People with mild hearing impairments are often the best candidates for hearing aids. It is important to understand that hearing aids cannot make the ear hear clearly. The ability of the ear to hear clearly has to do with the status of the inner ear and the hearing nerve. However, speech sounds which cannot be heard cannot be understood, and when hearing loss prevents certain sounds from being heard, it is easy to perceive the wrong word! Nonetheless, when an individual has a typical mild high frequency hearing loss, well fitted hearing aids potentially have the ability to make speech appear to be "more clear" because the wearer perceives more of the higher pitched, softer speech information which is inaudible without the hearing aids!

Furthermore, specially selected amplification devices (also called assistive listening devices, or ALDs) for the TV, telephones and for use in public places, may also help the person with mild hearing loss hear more "clearly" without making the volume of speech much louder, depending upon the exact type and degree of hearing loss.

Sometimes people become so accustomed to the distorted incoming signals their ears have been providing, that they become highly resistant to the true sounds of the world. Dr. David Goldstein, former professor of audiology at Purdue University calls it the "cycle of negativity," to describe when a person with uncorrected mild hearing loss refuses to try hearing aids. Because many of these people can perceive the loudness of speech at normal levels, they incorrectly assume that hearing aids will make speech even louder, rather than appreciating the potential for an easier to understand speech signal.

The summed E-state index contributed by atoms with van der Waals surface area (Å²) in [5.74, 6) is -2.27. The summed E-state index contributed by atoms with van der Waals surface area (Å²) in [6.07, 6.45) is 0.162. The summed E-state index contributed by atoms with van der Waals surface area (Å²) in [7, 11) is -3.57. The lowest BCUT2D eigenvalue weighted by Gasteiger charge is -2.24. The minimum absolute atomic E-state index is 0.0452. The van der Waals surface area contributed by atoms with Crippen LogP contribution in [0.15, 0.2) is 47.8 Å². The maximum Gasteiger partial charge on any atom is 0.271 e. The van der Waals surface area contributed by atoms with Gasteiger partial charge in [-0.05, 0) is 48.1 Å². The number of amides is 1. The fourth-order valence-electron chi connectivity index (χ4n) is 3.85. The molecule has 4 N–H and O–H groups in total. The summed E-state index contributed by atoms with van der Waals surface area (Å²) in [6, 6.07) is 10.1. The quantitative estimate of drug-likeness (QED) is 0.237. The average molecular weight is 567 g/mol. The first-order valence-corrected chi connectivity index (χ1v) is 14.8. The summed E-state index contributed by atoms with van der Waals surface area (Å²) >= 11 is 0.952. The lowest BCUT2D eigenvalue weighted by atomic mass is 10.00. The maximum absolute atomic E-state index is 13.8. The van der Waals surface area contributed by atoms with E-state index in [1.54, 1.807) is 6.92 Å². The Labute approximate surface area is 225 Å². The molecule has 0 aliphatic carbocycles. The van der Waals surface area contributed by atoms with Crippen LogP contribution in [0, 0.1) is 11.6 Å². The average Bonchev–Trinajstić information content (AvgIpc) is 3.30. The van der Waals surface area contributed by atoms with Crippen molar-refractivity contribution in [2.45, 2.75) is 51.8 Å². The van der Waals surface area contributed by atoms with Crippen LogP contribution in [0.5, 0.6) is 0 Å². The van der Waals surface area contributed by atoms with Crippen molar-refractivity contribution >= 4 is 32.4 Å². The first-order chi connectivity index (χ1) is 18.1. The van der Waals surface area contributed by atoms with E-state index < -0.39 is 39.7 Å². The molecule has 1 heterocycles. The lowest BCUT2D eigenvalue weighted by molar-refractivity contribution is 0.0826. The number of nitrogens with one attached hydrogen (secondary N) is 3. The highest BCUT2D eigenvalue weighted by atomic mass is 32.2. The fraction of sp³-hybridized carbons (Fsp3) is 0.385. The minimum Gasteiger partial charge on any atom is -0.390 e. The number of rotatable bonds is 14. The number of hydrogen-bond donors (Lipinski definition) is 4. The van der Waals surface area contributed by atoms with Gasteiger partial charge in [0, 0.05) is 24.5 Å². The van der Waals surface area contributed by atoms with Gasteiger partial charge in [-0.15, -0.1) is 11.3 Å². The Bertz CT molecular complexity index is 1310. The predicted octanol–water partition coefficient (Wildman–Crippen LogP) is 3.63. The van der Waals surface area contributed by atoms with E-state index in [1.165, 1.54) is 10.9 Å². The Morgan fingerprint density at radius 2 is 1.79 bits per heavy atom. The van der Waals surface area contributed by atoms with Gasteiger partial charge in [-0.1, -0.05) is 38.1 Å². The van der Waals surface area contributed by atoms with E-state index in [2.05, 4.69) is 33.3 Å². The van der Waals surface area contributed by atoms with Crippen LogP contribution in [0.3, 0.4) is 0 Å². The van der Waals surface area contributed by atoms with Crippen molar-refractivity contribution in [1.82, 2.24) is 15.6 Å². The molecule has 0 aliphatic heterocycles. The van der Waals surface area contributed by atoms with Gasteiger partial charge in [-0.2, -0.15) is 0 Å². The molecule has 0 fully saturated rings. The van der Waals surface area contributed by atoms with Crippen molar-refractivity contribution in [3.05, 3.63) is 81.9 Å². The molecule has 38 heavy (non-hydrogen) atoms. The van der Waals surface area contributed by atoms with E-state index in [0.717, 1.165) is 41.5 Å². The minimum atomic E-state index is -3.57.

In a survey conducted by Laurel E. Glass M.D. (physician) and Holly H. Elliott M.S. (audiologist) it was determined that the average age at which respondents remedied their hearing loss was 42 years for females and 44 years for males. Unfortunately, 57 percent of respondents indicated they were between the ages of 18 and 40 when their hearing loss became apparent to them. Other research suggests that people usually wait 10 to 15 years from the time they first notice hearing loss, until they get fitted with a hearing aid. During that time, a whole spectrum of auditory, psychological, social, and emotional changes may have occurred.